Water plays a fundamental role in the folding, structure, dynamics, and function of proteins and peptides. The extracellular N-terminal domain of chemokine receptors is crucial in mediating binding affinity, receptor selectivity, and regulating function. The flexible N-terminal domain becomes ordered in membranes and membrane-mimetic assemblies, thereby indicating that the membrane could play an important role in regulating CXC chemokine receptor 1 (CXCR1) function. In view of the role of hydration in lipid-protein interactions in membranes, we explored the organization and dynamics of a 34-mer peptide of the CXCR1 N-terminal domain in reverse micelles by utilizing a combination of fluorescence-based approaches and circular dichroism spectroscopy. Our results show that the secondary structure adopted by the CXCR1 N-domain is critically dependent on hydration. The tryptophan residues of the CXCR1 N-domain experience motional restriction and exhibit red edge excitation shift (REES) upon incorporation in reverse micelles. REES and fluorescence lifetime exhibit reduction with increasing reverse micellar hydration. Time-resolved fluorescence anisotropy measurements reveal the effect of hydration on peptide rotational dynamics. Taken together, these results constitute the first report demonstrating modulation in the organization and dynamics of the N-terminal domain of a chemokine receptor in a membrane-like environment of varying hydration. We envisage that these results are relevant in the context of hydration in the function of G protein-coupled receptors.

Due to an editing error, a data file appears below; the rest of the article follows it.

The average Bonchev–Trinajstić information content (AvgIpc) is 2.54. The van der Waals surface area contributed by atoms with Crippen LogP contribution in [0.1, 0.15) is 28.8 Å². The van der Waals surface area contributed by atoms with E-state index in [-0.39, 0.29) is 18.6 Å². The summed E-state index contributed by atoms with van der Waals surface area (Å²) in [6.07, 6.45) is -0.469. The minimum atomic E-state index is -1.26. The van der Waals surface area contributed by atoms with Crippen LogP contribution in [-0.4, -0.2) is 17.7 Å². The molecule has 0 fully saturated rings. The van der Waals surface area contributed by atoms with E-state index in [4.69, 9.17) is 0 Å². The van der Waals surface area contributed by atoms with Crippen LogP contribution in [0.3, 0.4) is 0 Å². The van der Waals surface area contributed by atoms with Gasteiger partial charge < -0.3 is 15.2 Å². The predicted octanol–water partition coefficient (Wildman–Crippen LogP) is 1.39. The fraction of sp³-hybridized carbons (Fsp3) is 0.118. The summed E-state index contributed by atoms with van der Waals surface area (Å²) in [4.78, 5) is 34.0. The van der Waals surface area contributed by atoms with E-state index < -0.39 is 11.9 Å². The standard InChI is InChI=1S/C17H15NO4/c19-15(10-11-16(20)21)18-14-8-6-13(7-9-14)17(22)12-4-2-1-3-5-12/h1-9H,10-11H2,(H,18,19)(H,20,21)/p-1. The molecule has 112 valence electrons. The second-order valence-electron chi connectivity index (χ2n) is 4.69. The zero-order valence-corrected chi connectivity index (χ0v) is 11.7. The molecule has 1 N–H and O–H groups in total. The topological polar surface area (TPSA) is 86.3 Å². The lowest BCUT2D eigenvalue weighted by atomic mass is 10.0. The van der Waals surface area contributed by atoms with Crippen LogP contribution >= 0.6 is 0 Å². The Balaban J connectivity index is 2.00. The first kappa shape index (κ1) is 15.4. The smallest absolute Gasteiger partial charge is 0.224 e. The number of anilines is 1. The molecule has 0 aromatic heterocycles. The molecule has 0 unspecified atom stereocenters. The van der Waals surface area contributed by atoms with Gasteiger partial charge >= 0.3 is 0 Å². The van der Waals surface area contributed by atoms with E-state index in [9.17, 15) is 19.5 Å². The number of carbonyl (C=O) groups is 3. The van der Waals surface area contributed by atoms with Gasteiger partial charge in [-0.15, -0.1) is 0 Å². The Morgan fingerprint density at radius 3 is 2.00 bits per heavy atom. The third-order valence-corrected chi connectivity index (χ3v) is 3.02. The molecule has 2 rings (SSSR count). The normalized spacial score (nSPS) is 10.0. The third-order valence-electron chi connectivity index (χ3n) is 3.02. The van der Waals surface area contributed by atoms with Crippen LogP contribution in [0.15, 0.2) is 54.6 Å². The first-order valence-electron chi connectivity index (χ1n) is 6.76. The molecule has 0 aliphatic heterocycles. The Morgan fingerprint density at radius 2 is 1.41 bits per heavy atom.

ASJC Scopus subject areas
- Physical and Theoretical Chemistry
- Surfaces, Coatings and Films
- Materials Chemistry